A variety of life circumstances can prompt you to get out of debt. Sometimes, it's that payments are restricting your monthly cash flow, causing financial stress or preventing you from spending, saving and giving the way you'd prefer. Other times, you know that you want to make a big purchase in the future, like buying a house, and getting rid of some ongoing payments could help unlock better loan deals.
While being debt-free is an admirable goal, many people benefit more from paying off high-interest debt. These are debts that are restricting your ability to spend and save and give according to your values. Lower-interest, long-term debt like mortgage loans may not cause as much disruption. When you're ready to get serious about getting out of high-interest debt and
7 ways to help you get out of debt
1. List all your relevant debt information
Even if you usually just pay the minimum on your bills and move on, the first step to getting out of debt is to really understand your debt picture. This means figuring out how much debt you have, what each debt's interest rate is and how much you should pay per month on each debt. It can also be helpful to include the term, or how long you are going to be paying this loan.
Then you'll want to look at your income and spending: Are you spending most of or even more than your paycheck each month? Writing out your standard expenses and your typical take-home pay helps you to understand where your money is coming from and going. This step will help you understand how much cash flow (or income) you have to dedicate to getting out of debt. This isn't about right and wrong—though if you identify any wasteful spending, it's not a bad idea to cut where you can. In most cases, however, people simply take a different approach to debt pay-off depending on how tight the budget is currently.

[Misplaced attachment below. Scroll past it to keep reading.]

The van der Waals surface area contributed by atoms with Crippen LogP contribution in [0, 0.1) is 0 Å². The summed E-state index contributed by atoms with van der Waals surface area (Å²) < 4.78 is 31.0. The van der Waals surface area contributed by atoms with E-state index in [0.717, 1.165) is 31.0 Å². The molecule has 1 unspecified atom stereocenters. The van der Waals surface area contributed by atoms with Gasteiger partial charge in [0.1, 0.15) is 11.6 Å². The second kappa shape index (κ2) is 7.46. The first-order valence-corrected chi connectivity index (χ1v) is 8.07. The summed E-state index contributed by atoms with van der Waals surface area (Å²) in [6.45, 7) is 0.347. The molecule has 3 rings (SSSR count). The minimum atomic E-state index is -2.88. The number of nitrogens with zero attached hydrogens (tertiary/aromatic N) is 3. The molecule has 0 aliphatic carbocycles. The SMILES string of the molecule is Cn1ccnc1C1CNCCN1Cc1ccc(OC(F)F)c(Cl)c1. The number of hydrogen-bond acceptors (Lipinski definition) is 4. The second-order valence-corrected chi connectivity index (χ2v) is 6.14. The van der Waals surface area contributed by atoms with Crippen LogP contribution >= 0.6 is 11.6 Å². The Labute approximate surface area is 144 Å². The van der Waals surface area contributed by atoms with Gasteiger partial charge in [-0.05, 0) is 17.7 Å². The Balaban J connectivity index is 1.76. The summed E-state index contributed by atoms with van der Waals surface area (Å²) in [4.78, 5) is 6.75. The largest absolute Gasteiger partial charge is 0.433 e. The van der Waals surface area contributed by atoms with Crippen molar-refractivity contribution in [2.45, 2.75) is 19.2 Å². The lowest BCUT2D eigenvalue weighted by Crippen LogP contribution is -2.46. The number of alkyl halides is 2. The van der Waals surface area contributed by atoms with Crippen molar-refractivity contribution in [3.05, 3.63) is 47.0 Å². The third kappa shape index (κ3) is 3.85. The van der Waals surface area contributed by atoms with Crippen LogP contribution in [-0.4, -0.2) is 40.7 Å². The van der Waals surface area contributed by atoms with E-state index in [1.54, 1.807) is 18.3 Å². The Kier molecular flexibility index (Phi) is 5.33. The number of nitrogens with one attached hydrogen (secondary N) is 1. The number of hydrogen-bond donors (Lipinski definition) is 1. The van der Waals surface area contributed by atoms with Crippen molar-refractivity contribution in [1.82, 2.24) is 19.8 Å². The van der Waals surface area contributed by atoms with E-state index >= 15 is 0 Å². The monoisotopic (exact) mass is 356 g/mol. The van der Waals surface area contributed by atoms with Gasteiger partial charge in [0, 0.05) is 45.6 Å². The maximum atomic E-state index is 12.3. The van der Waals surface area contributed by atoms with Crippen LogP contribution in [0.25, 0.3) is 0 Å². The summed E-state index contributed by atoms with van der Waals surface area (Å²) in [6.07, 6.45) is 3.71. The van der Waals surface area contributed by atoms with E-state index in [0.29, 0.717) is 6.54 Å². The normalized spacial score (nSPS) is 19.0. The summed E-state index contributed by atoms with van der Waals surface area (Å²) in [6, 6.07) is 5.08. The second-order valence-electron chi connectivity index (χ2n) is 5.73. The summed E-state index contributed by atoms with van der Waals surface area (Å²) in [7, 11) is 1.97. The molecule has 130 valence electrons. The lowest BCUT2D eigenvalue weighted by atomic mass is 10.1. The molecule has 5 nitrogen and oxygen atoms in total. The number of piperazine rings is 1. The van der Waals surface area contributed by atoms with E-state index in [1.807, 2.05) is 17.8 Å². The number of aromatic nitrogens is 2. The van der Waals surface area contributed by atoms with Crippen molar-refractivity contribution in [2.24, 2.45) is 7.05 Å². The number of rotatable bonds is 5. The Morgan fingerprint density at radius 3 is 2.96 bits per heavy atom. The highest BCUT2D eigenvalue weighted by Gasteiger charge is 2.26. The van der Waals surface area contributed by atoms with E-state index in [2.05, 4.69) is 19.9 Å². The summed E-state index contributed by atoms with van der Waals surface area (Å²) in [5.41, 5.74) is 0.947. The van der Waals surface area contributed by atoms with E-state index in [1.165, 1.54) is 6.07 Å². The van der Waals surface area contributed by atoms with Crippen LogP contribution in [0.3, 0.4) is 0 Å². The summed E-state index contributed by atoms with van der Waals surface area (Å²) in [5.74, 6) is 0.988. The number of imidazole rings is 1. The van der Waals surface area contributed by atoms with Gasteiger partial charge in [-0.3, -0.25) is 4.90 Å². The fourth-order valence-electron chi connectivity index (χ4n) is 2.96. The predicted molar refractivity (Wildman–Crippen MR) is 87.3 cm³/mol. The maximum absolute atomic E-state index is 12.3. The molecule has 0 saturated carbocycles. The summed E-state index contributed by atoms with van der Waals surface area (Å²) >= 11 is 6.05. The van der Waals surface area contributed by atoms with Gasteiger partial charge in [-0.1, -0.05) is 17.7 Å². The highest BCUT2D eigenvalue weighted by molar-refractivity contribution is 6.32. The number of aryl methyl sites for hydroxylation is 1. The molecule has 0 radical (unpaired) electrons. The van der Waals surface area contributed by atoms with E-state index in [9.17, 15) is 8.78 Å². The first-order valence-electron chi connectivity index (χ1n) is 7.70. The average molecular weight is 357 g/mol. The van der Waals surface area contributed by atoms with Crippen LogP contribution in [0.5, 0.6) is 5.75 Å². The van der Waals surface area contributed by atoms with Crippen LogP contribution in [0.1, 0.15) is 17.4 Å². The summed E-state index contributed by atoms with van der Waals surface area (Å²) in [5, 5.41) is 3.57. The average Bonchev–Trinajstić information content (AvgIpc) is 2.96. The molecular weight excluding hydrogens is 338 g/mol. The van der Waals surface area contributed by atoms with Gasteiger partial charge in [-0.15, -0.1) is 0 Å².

2. Work on cutting expenses or increasing income
Once you've got your schedule, get into the nitty-gritty of cutting expenses, reducing savings or adding income. A good place to start is to think back a few years and evaluate any
Here are just a few other ways that people have modified their budgets and income in order to pay down debt:
- Get serious about meal preparation with less-expensive ingredients bought in bulk. Freezing big batches of meals can make food costs lower and make dinner just as convenient as eating out but with less cost.
- Let your boss know that you are open to doing additional hours of work if the team needs overtime if applicable.
- Talk to family and friends about doing a few odd jobs on the weekends, then immediately put any earnings toward your debt.
- Rent out a room in your home to someone who needs a place to live. Or consider living in a shared house or apartment rather than a single-family residence.
- Aim for staycations and regional vacations when you have time off, especially when you can stay at your family or friend's place rather than paying for lodging.
Remember, as soon as you finish paying a debt, that previously allocated money will be freed up in your budget, making room to pay extra on a different loan or credit card. Paying down debt rapidly to remove a bill from your budget can make other cost-savings measures less necessary as you progress through your debt management journey.
3. Set a goal timeline to pay down debt